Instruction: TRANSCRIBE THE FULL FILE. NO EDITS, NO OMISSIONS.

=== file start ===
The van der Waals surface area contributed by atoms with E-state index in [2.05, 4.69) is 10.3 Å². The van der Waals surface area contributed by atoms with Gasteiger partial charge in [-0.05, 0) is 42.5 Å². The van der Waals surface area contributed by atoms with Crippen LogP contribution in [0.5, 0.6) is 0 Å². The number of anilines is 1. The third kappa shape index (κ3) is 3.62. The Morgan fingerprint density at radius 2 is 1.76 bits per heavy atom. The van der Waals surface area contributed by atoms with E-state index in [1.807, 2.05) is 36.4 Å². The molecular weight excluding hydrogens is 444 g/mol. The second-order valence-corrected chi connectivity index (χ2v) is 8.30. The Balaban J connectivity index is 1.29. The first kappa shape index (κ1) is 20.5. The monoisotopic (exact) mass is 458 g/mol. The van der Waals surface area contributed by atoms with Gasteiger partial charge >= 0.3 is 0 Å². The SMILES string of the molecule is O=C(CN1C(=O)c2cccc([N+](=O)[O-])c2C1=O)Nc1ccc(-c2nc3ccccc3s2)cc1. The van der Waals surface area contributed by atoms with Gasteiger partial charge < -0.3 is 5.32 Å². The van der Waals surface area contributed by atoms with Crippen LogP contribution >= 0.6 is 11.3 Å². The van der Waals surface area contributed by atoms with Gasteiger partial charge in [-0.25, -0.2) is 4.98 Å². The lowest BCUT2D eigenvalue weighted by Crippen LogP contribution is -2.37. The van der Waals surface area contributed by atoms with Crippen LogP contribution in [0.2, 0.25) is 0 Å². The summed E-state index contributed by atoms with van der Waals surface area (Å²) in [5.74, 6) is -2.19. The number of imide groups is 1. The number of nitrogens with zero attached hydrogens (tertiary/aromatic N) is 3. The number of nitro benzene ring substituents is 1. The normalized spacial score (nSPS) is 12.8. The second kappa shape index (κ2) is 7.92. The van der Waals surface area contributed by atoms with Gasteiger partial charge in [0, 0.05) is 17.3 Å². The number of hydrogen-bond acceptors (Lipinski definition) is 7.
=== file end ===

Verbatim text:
The van der Waals surface area contributed by atoms with E-state index in [2.05, 4.69) is 10.3 Å². The van der Waals surface area contributed by atoms with Gasteiger partial charge in [-0.05, 0) is 42.5 Å². The van der Waals surface area contributed by atoms with Crippen LogP contribution in [0.5, 0.6) is 0 Å². The number of anilines is 1. The third kappa shape index (κ3) is 3.62. The Morgan fingerprint density at radius 2 is 1.76 bits per heavy atom. The van der Waals surface area contributed by atoms with E-state index in [1.807, 2.05) is 36.4 Å². The molecular weight excluding hydrogens is 444 g/mol. The second-order valence-corrected chi connectivity index (χ2v) is 8.30. The Balaban J connectivity index is 1.29. The first kappa shape index (κ1) is 20.5. The monoisotopic (exact) mass is 458 g/mol. The van der Waals surface area contributed by atoms with Gasteiger partial charge >= 0.3 is 0 Å². The SMILES string of the molecule is O=C(CN1C(=O)c2cccc([N+](=O)[O-])c2C1=O)Nc1ccc(-c2nc3ccccc3s2)cc1. The van der Waals surface area contributed by atoms with Gasteiger partial charge < -0.3 is 5.32 Å². The van der Waals surface area contributed by atoms with Crippen LogP contribution >= 0.6 is 11.3 Å². The van der Waals surface area contributed by atoms with Gasteiger partial charge in [-0.25, -0.2) is 4.98 Å². The lowest BCUT2D eigenvalue weighted by Crippen LogP contribution is -2.37. The van der Waals surface area contributed by atoms with Crippen LogP contribution in [0.2, 0.25) is 0 Å². The summed E-state index contributed by atoms with van der Waals surface area (Å²) in [5.74, 6) is -2.19. The number of imide groups is 1. The number of nitrogens with zero attached hydrogens (tertiary/aromatic N) is 3. The number of nitro benzene ring substituents is 1. The normalized spacial score (nSPS) is 12.8. The second kappa shape index (κ2) is 7.92. The van der Waals surface area contributed by atoms with Gasteiger partial charge in [0, 0.05) is 17.3 Å². The number of hydrogen-bond acceptors (Lipinski definition) is 7.